#248
You Ain’t Much Fun
Toby Keith
1995 | Peak: #2

Listen

Toby Keith is also funny, though. What’s a man to do? Sobering up ain’t all that it’s cracked up to be from is perspective. Ever since he’s done so, his wife has been taking advantage of his increased functionality by giving him honey-do lists that he wasn’t ably tackling pre-sobriety. It’s enough to drive a man to drink. – Leeann Ward

#247
Tender Moment
Lee Roy Parnell
1993 | Peak: #2

Listen

Actions speak louder than words. – KC

#246
Go Rest High On That Mountain
Vince Gill
1995 | Peak: #14

Listen

Every once and awhile an artist delivers a song so powerful that it seems to shatter all divides in its genre. A tribute to both the late Keith Whitley and Gill’s late brother, “Go Rest High On That Mountain” pairs deeply spiritual lyrics with a tender, emotion-soaked performance. The combination is magic. – TS

#245
Nothing
Dwight Yoakam
1995 | Peak: #20

Listen

Living up to its title, the Yoakam’s barren heart and soul are replicated in the arrangement of the song.  If emptiness has a sound, this is it. – Kevin Coyne

#244
(Who Says) You Can’t Have it All
Alan Jackson
1994 | Peak: #4

Listen

Jackson more than earns his neo-traditional street cred thanks to this song. Just soak up that lonesome steel guitar! – LW

#243
It’s Your Love
Tim McGraw with Faith Hill
1997 | Peak: #1

Listen

A good power ballad shot to greatness by its artists’ striking chemistry – palpable, fiery and so very genuine. More than just a hit single, “It’s Your Love” represents the moment in country music history at which we were introduced to one of its definitive couples. – TS

#242
Grandpa Told Me So
Kenny Chesney
1995 | Peak: #23

Listen

Amidst a collection of country life lessons passed down from two generations back is one to live by: “There’ll be times that you want to hold on but you’ve got to let go.” – KC

#241
Thank God For You
Sawyer Brown
1993 | Peak: #1

Listen

This man has a lot to thank God for, including stereotypical parental figures, but he’s most thankful for his girl. – LW

#240
I Never Knew Love
Doug Stone
1993 | Peak: #2

Listen

An earnest, soulful confession of love. It’s hard to ignore the fact that it leans more in the adult-contemporary direction than that of anything else, but when a song is this moving, it’s also hard to care. – TS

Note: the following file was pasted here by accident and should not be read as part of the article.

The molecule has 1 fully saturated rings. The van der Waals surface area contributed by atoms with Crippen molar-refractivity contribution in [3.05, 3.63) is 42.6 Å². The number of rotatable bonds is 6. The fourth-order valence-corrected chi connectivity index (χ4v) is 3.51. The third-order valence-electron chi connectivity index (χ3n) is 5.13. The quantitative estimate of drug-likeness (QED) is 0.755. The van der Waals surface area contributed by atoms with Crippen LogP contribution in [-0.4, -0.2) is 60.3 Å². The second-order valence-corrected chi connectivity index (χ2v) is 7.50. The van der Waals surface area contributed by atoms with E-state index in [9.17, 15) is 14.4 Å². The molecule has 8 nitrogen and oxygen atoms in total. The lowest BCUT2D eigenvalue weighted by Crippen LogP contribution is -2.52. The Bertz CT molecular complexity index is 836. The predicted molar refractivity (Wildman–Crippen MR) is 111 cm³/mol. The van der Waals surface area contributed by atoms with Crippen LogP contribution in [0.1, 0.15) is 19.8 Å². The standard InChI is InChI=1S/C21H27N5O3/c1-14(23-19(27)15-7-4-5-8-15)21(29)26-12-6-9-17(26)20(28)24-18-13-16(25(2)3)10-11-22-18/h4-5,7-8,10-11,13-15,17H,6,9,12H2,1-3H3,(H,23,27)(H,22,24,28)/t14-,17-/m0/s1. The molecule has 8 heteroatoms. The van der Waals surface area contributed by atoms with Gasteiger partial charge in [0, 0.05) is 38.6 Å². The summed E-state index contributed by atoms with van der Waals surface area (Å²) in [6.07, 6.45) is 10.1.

#239
What She’s Doing Now
Garth Brooks
1992 | Peak: #1

Listen

In an unusual tact for Mr. Brooks, he forgoes melodrama in order to allow the natural drama of pining for a lost love to speak for itself. The dialed down performance works in the service of the song, as the sadness appropriately penetrates through. – LW

#238
Find My Way Back to My Heart
Alison Krauss & Union Station
1997 | Peak: #73

Listen

Some of the best songs from AKUS play on the home life that’s sacrificed by following the musical dream. Krauss remembers how she used to laugh at songs about the lonely traveling life, but she’s not laughing now. – KC

#237
I Know
Kim Richey
1997 | Peak: #72

Listen

It takes more than self-awareness to mend a broken heart. – KC

#236
Leave Him Out of This
Steve Wariner
1991 | Peak: #6

Listen

A man makes a soaring yet understated plea for his lover to let go of her past love. The song is made sadder by the touch of resignation in Wariner’s performance, which suggests the man knows he’s making his plea in vain. – TS

#235
Just My Luck
Kim Richey
1995 | Peak: #47

Listen

Roba Stanley once sang about the joys of the single life and its simplicities.  Richey is about to leave it behind, and wonders just how lucky that makes her. – KC

#234
What if I Do
Mindy McCready
1997 | Peak: #26

Listen

A whole song about deciding whether or not to go all the way with one’s movie date. McCready gives a fantastically entertaining performance, speak-singing her lines with a a bold campiness that most other gals wouldn’t dare. – DM

#233
Chasin’ That Neon Rainbow
Alan Jackson
1990 | Peak: #2

Listen

Stories of would-be stars trying to make it big in Nashville are nothing too novel, but Jackson’s plucky earnestness gives this one an accessibility many of the others lack. – DM

#232
Now That’s All Right With Me
Mandy Barnett
1996 | Peak: #43

Listen

The other great Barnett single of the era, fusing Patsy Cline-style vocal class, Pam Tillis-style production and Gloriana-style youthful exuberance. – DM

#231
With You
Lila McCann
1999 | Peak: #9

Listen

Ten years before “You Belong With Me” made its splash, McCann set her sights on the same demographic with a song just as relatable, vibrant and passionate. That the song lacks Taylor Swift’s sharp perspective is perhaps what makes it such a great record: there’s something so pure about McCann’s fully unapologetic, headfirst fall into love. – TS

#230
My Maria
Brooks & Dunn
1996 | Peak: #1

Listen

The rare country cover of a pop song that improves on the original. No offense, B.W. Stephenson. – DM

#229
Boom! It Was Over
Robert Ellis Orrall
1992 | Peak: #19

Listen

How far can an amazing song title carry you? All the way to #229, that’s how far! – DM

#228
Somewhere in My Broken Heart
Billy Dean
1991 | Peak: #3

Listen